That’s because this form of marketing relies on what Ken McDonald, regional vice president at Amway North America, calls “high touch.” This is what amounts to the need for agents or distributors to reach out and touch people they personally know, in order to make a sale. Almost all Amway sales start with face-to-face contact between people familiar with each other.

And while Amway is spending millions to rev up a jazzy Web site for Quixtar that relies heavily on the work of Microsoft and an e-commerce site specialist called Fry Multimedia, it will still count on “high touch” to move goods online. As with Amway, Quixtar agents will depend, first and foremost, upon personal contacts to get sales started. Only then will they refer customers to the Quixtar site, where initial and future purchases will be made and credited toward their commissions.

So far, there’s nothing to be found at the Quixtar site; but 360,000 people – read: potential customers or distributors – have visited a separate site that promotes the Quixtar concept. And by the time Quixtar launches, its catalog lineup will greatly exceed that of Amway, though company executives are reluctant to compare the number of products and services to be offered online with what is offered offline.

The products will come not just from traditional Amway house brands such as Artistry skin care and cosmetics items, or Nutrilite nutrition products, but also from Panasonic and Sharp electronics, Black and Decker appliances and tools, and Arrow and Van Heusen shirts.

Quixtar’s distributors, or “independent business owners” (IBOs), as McDonald likes to call them, will be given some limited publishing tools to set up their own sites to link to Quixtar goods. But the use of electronic mail to reach new customers will bring “immediate and swift” reaction.

“If you spam, you’re out,” McDonald says. “We want to avoid spamming.”

Indeed, spamming – or the perception of it – could be the Achilles’ heel that drags down multilevel marketing on the Web. While some practitioners, such as and Quixtar, want to avoid it at all costs, a number of entrepreneurs, such as’s Pokal, see no problem with it.
“Mass mailings in and of themselves aren’t an evil thing,” Pokal says. “When it gets abused, you step in.”

Still, it is a bad image that can stop a bandwagon before it gets going. In the case of Amway, the Ada, Mich., company decided that it needed to start fresh on the Web with a new name and organization, to avoid somehow tarnishing the effort with a brand name equated offline with pushy one-on-one sales.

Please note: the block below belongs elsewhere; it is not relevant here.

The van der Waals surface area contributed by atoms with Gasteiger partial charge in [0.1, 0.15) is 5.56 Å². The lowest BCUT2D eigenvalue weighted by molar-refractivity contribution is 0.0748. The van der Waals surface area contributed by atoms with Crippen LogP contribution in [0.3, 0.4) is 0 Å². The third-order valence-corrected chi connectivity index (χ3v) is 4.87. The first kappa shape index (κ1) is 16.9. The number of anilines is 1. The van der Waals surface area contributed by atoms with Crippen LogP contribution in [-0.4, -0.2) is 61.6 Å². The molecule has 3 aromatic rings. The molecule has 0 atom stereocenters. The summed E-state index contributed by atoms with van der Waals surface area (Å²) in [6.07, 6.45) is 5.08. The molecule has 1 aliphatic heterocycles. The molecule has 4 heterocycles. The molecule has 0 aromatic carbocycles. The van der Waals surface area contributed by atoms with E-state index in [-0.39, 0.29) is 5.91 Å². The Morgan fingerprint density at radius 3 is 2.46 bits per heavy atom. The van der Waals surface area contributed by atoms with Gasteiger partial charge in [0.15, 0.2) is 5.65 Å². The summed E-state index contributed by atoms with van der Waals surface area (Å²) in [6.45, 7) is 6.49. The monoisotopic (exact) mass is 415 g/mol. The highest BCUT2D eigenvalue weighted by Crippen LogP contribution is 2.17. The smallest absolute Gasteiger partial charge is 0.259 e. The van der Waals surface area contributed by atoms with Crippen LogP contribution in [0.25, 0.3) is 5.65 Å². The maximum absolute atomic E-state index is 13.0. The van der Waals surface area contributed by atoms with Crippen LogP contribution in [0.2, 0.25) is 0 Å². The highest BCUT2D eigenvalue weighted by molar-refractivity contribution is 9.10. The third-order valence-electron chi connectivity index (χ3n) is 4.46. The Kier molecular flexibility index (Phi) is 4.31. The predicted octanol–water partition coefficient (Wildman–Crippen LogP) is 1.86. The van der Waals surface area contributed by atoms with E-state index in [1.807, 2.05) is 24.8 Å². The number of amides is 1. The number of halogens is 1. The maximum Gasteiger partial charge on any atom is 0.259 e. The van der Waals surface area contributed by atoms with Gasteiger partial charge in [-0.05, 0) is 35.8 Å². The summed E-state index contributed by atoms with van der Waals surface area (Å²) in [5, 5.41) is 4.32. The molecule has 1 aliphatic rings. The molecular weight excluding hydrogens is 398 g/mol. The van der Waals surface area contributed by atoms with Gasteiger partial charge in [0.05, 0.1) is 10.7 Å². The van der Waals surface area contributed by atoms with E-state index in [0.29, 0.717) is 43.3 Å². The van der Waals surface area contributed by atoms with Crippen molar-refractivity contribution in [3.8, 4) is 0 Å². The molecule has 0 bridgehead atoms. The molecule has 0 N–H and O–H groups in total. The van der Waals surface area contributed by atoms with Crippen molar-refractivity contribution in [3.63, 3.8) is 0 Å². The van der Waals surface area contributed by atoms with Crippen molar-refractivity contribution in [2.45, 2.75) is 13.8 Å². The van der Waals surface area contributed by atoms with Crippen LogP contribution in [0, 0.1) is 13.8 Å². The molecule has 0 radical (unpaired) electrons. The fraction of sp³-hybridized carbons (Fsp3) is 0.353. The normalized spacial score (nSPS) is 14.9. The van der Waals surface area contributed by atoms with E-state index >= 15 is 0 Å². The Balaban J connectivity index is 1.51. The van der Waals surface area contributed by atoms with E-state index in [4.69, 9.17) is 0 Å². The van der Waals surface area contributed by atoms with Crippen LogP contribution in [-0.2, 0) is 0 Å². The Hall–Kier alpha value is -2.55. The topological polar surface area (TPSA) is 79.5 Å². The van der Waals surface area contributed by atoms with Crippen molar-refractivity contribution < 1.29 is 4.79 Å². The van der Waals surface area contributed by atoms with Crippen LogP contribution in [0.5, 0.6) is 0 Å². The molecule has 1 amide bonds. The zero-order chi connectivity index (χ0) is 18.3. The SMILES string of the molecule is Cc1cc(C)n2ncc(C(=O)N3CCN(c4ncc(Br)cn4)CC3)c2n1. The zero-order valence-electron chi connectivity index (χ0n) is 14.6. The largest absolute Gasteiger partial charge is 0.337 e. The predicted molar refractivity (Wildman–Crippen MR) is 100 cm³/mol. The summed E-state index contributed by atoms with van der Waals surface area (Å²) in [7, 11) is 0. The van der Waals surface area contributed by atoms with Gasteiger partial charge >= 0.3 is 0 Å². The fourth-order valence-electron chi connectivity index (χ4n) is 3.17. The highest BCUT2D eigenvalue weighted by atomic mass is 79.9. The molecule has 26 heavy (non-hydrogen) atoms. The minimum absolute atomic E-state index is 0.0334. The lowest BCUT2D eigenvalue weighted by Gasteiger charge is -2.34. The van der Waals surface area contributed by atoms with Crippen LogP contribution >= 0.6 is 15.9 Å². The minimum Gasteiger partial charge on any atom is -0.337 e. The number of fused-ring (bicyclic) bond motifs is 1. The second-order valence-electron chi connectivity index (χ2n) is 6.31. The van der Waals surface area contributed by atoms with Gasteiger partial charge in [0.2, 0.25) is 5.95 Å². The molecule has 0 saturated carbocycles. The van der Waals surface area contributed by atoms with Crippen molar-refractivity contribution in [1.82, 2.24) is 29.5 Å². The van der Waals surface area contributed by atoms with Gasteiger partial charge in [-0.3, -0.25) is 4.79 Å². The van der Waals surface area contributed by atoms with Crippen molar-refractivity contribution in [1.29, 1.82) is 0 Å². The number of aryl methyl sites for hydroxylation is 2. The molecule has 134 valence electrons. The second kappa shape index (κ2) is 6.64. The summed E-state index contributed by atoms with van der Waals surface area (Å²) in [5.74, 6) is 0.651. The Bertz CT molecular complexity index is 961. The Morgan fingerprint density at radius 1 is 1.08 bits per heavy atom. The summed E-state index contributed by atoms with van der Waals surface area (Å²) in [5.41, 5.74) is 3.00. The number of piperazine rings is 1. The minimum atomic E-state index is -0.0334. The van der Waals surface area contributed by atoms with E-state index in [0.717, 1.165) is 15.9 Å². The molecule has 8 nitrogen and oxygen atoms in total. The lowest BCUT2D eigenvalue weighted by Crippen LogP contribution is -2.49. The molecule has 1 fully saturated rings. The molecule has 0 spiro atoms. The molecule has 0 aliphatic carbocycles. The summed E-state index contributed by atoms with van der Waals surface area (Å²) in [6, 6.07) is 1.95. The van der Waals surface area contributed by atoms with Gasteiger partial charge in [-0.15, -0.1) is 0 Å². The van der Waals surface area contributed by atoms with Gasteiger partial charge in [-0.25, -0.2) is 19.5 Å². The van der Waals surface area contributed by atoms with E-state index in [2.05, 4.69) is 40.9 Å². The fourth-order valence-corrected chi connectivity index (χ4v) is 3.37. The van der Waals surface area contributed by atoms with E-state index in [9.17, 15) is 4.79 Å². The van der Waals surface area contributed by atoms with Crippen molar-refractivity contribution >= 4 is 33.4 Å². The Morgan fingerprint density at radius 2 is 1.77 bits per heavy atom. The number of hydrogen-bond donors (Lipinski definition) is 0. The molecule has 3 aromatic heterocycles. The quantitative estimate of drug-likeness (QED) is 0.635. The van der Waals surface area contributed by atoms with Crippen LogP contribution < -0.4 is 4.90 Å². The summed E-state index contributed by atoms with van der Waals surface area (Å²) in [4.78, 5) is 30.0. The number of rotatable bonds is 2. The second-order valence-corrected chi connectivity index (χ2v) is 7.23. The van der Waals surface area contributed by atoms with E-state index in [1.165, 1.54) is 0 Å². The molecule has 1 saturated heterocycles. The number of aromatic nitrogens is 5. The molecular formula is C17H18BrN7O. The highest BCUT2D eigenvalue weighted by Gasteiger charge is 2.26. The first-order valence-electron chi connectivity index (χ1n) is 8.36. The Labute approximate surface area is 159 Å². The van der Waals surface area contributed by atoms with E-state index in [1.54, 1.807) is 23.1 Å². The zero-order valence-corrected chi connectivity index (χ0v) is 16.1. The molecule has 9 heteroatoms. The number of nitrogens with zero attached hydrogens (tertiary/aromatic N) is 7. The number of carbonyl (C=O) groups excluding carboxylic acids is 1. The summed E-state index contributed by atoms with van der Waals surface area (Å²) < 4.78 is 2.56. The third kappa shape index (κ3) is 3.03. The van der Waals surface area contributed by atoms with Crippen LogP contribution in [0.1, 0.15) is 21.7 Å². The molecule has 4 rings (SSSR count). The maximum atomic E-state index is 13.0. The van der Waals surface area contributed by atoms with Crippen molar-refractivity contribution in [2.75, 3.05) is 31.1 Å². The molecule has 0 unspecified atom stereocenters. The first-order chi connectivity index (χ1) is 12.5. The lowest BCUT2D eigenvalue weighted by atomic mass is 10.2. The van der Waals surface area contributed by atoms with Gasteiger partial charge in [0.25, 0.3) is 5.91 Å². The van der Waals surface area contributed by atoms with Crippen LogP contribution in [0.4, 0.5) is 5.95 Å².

But Amway isn’t pulling out the roots that made it a multibillion-dollar marketer and its founders, Rich Devoss and Jay Van Andel, the fifth and sixth richest men in America.

Take the transfer of IBOs from Amway to Quixtar. By Sept. 1, every Amway distributor will have the chance to become a Quixtar distributor. Hundreds of thousands are expected to transfer, but even those who stay at Amway and just sell offline will benefit from the new online venture. All Quixtar distributors will still send sales commissions “up the line” to Amway distributors who sponsored their entry into the organization. And, to make accounting simple, the same compensation plan will apply to both online and offline sales.

That could lead to what Ken Harris, a partner at marketing consultant Cannondale Associates, calls “nanosecond millionaires,” as some Quixtar distributors teach their customers to make repeat purchases on the Web and leave the “high touch” to the recruitment of new customers.
So confident is Harris that the Amway sales approach will transfer successfully to the Web that he expects Quixtar will generate $1.5 billion to $2 billion in sales in its first year, bypassing as the leading Web consumer e-tailer. And, he says, it could do twice that, given that the Quixtar distributors will be selling everything from household goods to computers to high-speed Internet access.

Indeed, given the financial clout and seriousness with which Amway is approaching the application of multilevel marketing to the Net, the idea that its brand of person-to-person marketing could be rejected is highly unlikely. “I would be shocked,” says David Rush, a principal at Kurt Salmon Associates in Atlanta.